Evidence that people used fire one million years ago during the Stone Age has been uncovered in South Africa by a multinational team of scientists.
Microscopic remains of wood ash were found next to stone tools and burned bones in sediment from Wonderwerk cave, close to the Kalahari Desert.
“Wonderwerk” means “miracle” in Afrikaans, and the cavern is massive, extending 456 feet (139 meters) inwards. It is believed to be one of the longest inhabited caves in the world with evidence of occupation stretching back two million years.
Previous excavations at Wonderwerk have revealed a wealth of information about the people who lived there.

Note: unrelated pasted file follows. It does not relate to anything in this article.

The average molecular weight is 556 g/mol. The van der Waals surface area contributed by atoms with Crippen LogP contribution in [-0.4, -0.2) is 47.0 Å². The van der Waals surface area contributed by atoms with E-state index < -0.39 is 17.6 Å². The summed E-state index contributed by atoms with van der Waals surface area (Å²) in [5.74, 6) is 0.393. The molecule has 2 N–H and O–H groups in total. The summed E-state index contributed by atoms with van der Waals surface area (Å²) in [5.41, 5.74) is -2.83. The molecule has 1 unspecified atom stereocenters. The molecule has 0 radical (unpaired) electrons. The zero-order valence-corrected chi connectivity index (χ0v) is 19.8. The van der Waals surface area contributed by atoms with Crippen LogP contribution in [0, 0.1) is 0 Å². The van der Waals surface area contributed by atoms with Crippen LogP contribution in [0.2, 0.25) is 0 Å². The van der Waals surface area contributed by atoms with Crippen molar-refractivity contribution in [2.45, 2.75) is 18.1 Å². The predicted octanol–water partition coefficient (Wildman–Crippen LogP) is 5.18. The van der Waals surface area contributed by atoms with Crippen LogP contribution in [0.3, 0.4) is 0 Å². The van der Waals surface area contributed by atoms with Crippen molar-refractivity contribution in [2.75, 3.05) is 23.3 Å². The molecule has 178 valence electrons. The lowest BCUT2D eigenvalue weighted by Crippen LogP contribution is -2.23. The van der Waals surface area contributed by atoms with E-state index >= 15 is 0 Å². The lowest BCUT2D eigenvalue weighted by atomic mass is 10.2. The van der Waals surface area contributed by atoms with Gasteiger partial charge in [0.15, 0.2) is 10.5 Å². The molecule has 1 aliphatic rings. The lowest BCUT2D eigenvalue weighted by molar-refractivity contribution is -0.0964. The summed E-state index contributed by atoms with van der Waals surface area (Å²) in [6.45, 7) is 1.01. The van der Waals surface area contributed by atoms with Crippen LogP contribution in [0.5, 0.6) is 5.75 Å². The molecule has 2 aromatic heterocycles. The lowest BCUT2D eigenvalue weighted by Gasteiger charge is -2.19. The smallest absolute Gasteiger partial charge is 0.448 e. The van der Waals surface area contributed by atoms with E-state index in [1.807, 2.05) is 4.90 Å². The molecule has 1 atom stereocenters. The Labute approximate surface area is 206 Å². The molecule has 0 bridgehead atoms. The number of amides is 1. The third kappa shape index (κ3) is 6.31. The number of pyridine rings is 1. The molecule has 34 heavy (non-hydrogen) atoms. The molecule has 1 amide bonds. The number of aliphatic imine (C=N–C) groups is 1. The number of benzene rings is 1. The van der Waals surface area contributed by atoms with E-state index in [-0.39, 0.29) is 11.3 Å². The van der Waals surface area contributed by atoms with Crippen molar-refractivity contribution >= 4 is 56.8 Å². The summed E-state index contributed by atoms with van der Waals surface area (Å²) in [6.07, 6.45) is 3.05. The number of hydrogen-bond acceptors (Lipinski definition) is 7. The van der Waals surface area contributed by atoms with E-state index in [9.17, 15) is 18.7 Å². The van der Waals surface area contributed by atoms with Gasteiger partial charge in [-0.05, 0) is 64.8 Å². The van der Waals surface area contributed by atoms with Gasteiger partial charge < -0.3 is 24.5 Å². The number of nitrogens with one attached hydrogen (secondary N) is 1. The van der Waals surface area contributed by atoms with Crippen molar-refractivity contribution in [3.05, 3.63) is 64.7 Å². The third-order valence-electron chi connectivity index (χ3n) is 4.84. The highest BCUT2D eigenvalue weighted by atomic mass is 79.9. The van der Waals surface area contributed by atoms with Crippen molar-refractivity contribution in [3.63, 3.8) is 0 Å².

But this new discovery pushes back the timing for use of fire by 300,000 years, according to anthropologist Michael Chazan at the Canada’s University of Toronto.
Both the wood ash and scorched bones seem to have been burned locally, and not transported into the cave by wind or water. There is also surface discoloration on the cave floor which indicates burning activity.
“The impact of cooking food is well documented, but the impact of control over fire would have touched all elements of human society,” Chazan said in a press release.
The findings were published in the Proceedings of the National Academy of Sciences on April 2.
Read the research paper here.
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